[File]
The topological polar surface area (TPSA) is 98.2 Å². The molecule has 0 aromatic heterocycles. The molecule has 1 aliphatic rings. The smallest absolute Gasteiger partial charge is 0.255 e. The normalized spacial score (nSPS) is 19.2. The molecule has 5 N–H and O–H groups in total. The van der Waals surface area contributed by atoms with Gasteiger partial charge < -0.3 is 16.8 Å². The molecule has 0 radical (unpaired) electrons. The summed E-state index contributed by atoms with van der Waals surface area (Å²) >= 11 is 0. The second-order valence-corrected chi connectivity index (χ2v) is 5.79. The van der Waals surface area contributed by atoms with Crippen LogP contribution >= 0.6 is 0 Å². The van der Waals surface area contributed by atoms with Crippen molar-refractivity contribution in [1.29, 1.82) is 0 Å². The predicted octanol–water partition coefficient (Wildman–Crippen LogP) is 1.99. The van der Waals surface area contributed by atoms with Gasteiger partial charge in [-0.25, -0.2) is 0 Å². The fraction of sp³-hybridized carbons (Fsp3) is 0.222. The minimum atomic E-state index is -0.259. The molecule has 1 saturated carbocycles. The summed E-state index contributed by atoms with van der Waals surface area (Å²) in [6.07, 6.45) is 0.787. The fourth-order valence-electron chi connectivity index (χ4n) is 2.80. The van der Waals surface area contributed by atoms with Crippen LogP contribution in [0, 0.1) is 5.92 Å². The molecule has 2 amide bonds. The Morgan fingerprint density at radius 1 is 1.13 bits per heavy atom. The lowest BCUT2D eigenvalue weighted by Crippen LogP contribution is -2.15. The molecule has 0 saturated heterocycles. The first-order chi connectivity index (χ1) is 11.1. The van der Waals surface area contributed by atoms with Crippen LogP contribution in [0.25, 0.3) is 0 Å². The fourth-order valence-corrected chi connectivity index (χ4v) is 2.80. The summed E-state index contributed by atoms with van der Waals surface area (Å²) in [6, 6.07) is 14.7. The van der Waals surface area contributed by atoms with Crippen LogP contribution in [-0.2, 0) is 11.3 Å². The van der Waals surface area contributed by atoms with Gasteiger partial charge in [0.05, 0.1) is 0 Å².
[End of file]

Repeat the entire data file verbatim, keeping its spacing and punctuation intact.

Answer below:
The topological polar surface area (TPSA) is 98.2 Å². The molecule has 0 aromatic heterocycles. The molecule has 1 aliphatic rings. The smallest absolute Gasteiger partial charge is 0.255 e. The normalized spacial score (nSPS) is 19.2. The molecule has 5 N–H and O–H groups in total. The van der Waals surface area contributed by atoms with Gasteiger partial charge < -0.3 is 16.8 Å². The molecule has 0 radical (unpaired) electrons. The summed E-state index contributed by atoms with van der Waals surface area (Å²) >= 11 is 0. The second-order valence-corrected chi connectivity index (χ2v) is 5.79. The van der Waals surface area contributed by atoms with Crippen LogP contribution >= 0.6 is 0 Å². The van der Waals surface area contributed by atoms with Crippen molar-refractivity contribution in [1.29, 1.82) is 0 Å². The predicted octanol–water partition coefficient (Wildman–Crippen LogP) is 1.99. The van der Waals surface area contributed by atoms with Gasteiger partial charge in [-0.25, -0.2) is 0 Å². The fraction of sp³-hybridized carbons (Fsp3) is 0.222. The minimum atomic E-state index is -0.259. The molecule has 1 saturated carbocycles. The summed E-state index contributed by atoms with van der Waals surface area (Å²) in [6.07, 6.45) is 0.787. The fourth-order valence-electron chi connectivity index (χ4n) is 2.80. The van der Waals surface area contributed by atoms with Crippen LogP contribution in [0, 0.1) is 5.92 Å². The molecule has 2 amide bonds. The Morgan fingerprint density at radius 1 is 1.13 bits per heavy atom. The lowest BCUT2D eigenvalue weighted by Crippen LogP contribution is -2.15. The molecule has 0 saturated heterocycles. The first-order chi connectivity index (χ1) is 11.1. The van der Waals surface area contributed by atoms with Crippen LogP contribution in [0.25, 0.3) is 0 Å². The fourth-order valence-corrected chi connectivity index (χ4v) is 2.80. The summed E-state index contributed by atoms with van der Waals surface area (Å²) in [6, 6.07) is 14.7. The van der Waals surface area contributed by atoms with Crippen LogP contribution in [-0.2, 0) is 11.3 Å². The van der Waals surface area contributed by atoms with Gasteiger partial charge in [0.05, 0.1) is 0 Å².